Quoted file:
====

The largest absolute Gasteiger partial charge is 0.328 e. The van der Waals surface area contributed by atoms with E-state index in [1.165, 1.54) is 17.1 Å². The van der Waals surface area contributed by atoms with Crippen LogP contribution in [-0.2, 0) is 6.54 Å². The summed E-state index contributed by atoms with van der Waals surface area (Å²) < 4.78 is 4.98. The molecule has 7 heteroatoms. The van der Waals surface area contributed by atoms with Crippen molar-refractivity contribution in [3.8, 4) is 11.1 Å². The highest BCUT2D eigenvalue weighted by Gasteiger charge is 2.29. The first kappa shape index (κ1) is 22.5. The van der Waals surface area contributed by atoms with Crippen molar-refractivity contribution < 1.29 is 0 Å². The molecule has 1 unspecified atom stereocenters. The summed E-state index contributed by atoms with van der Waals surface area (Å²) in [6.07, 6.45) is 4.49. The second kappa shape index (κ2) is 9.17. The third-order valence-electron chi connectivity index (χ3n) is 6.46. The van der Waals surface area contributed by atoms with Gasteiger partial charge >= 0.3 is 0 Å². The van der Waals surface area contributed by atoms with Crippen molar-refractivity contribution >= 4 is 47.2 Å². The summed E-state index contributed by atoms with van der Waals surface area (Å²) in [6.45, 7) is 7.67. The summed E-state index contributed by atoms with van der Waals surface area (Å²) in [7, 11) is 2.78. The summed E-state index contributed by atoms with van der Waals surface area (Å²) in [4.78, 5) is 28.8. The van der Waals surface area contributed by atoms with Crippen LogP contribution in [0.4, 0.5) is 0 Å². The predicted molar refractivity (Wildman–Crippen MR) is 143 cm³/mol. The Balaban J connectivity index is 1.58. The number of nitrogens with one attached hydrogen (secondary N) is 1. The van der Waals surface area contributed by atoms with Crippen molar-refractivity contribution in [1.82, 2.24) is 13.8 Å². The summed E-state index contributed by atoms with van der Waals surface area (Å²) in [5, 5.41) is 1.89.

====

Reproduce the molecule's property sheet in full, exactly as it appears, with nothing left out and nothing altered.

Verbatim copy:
The largest absolute Gasteiger partial charge is 0.328 e. The van der Waals surface area contributed by atoms with E-state index in [1.165, 1.54) is 17.1 Å². The van der Waals surface area contributed by atoms with Crippen LogP contribution in [-0.2, 0) is 6.54 Å². The summed E-state index contributed by atoms with van der Waals surface area (Å²) < 4.78 is 4.98. The molecule has 7 heteroatoms. The van der Waals surface area contributed by atoms with Crippen molar-refractivity contribution in [3.8, 4) is 11.1 Å². The highest BCUT2D eigenvalue weighted by Gasteiger charge is 2.29. The first kappa shape index (κ1) is 22.5. The van der Waals surface area contributed by atoms with Crippen molar-refractivity contribution < 1.29 is 0 Å². The molecule has 1 unspecified atom stereocenters. The summed E-state index contributed by atoms with van der Waals surface area (Å²) in [6.07, 6.45) is 4.49. The second kappa shape index (κ2) is 9.17. The third-order valence-electron chi connectivity index (χ3n) is 6.46. The van der Waals surface area contributed by atoms with Gasteiger partial charge >= 0.3 is 0 Å². The van der Waals surface area contributed by atoms with Crippen molar-refractivity contribution >= 4 is 47.2 Å². The summed E-state index contributed by atoms with van der Waals surface area (Å²) in [6.45, 7) is 7.67. The summed E-state index contributed by atoms with van der Waals surface area (Å²) in [7, 11) is 2.78. The summed E-state index contributed by atoms with van der Waals surface area (Å²) in [4.78, 5) is 28.8. The van der Waals surface area contributed by atoms with Crippen LogP contribution in [0.4, 0.5) is 0 Å². The predicted molar refractivity (Wildman–Crippen MR) is 143 cm³/mol. The Balaban J connectivity index is 1.58. The number of nitrogens with one attached hydrogen (secondary N) is 1. The van der Waals surface area contributed by atoms with Crippen molar-refractivity contribution in [1.82, 2.24) is 13.8 Å². The summed E-state index contributed by atoms with van der Waals surface area (Å²) in [5, 5.41) is 1.89.